• Stale Equilibrium: When a body is given a small angular displacement by external means and if body comes to its original position due to internal forces then, it is called stable equilibrium.


It occurs, when metacentre lies above centre of gravity.

  • Unstable Equilibrium: In the above case, if body does not come in its original position and moves further away then, it is known as unstable equilibrium. M lies below centre of gravity.


  • Neutral equilibrium: When a body is given a small angular displacement and it sets on new position then, body is called in neutral equilibrium. In this, M and G coincide.


  • Relation between B,G and M is

GM = I/V - BG

Here, l = Least moment of inertia of plane of body at water surface


G = Centre of gravity

B = Centre of buoyancy

M = Metacentre


 V is volume submerged inside the water can be given as 04-Stability-of-floating-bodies (3)

Where b,d and x are the length, width and depth of the section or body.


  • BG is the distance between centre of gravity and centre of buoyancy. (In other words, BG=distance between centre of gravity of whole body and centre of gravity of submerged part of body)
  • When we find out GM then, we can determine the status of body as
    • GM > 0 (stable equilibrium),
    • GM < 0 (unstable equilibrium),
    • GM = 0 (neutral equilibrium )


Hydrostatic Force on Surfaces

Fluid Statics

  • Fluid Statics deals with fluids at rest while Fluid Dynamics studies fluids in motion.
  • Any force developed is only due to normal stresses i.e, pressure. Such a condition is termed the hydrostatic condition.
  • Fluid Statics is also known as Hydrostatics.
  • A static fluid can have no shearing force acting on it, and that any force between the fluid and the boundary must be acting at right angles to the boundary.
  • For an element of fluid at rest, the element will be in equilibrium. The sum of the components of forces in any direction will be zero. The sum of the moments of forces on the element about any point must also be zero.
  • Within a fluid, the pressure is same at all the points in all the directions.
  • Pressure at the wall of any vessel is perpendicular to the wall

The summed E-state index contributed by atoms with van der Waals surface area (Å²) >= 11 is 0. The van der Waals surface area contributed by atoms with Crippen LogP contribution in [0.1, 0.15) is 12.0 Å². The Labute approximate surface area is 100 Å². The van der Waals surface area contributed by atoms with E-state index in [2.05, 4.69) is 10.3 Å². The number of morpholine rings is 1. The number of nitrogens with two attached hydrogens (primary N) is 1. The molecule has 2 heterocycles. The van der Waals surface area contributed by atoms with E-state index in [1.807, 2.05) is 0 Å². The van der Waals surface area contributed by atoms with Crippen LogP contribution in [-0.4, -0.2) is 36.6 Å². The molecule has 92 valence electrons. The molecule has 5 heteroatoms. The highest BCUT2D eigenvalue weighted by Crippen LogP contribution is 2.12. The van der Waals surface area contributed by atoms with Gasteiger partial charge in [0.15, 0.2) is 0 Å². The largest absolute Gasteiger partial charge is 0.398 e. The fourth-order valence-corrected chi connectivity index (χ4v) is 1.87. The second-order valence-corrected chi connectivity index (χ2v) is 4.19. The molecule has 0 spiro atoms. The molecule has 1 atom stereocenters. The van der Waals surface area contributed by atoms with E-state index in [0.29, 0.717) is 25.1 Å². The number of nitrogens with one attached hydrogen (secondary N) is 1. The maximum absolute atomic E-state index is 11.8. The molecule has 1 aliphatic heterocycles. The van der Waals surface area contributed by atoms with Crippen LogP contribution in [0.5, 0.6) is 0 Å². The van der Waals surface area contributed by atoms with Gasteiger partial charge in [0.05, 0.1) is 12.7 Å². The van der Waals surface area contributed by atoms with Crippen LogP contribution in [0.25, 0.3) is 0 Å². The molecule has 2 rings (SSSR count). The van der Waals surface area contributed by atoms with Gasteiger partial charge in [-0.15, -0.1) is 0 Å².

• Pressure due to depth is P = ρgh, and is the same at any horizontal level of connected fluid.

Fluid Pressure at a Point

  • If a fluid is Stationary, then force acting on any surface or area is perpendicular to that surface.
  • If the force exerted on each unit area of a boundary is the same, the pressure is said to be uniform


Pascal’s Law for Pressure At A Point 

  • It states that pressure or intensity of pressure at a point in a static fluid (fluid is in rest) is equal in all directions. If fluid is not in motion then according to Pascal’s law,


px = py = pz

where, px, py and pz are the pressure at point x,y,z respectively.

General Equation For Variation Of Pressure in a Static Fluid




(A cylindrical element of fluid at an arbitrary orientation) 



Vertical Variation Of Pressure in a Fluid Under Gravity


Taking upward as positive, we have

Vertical cylindrical element of fluid cross sectional area = A

mass density = ρ

The forces involved are:

  • Force due to p1 on A (upward) = p1. A
  • Force due to p2 on A (downward) = p2. A
  • Force due to weight of element (downward) = mg

    = mass density x volume x g

    = ρ.g.A.(z2 - z1)

Thus in a fluid under gravity, pressure decreases linearly with increase in height

p- p1 = ρgA(z- z)

This is the hydrostatic pressure change.

Equality Of Pressure At The Same Level In A Static Fluid



Horizontal cylindrical element cross sectional area = A

mass density =ρ

left end pressure = pl

right end pressure = pr 

For equilibrium, the sum of the forces in the x direction is zero=  pl. A = pr. A

 p= pr 

So, Pressure in the horizontal direction is constant.


As we know, p= pr 


Thus,  pressure at the two equal levels is the same.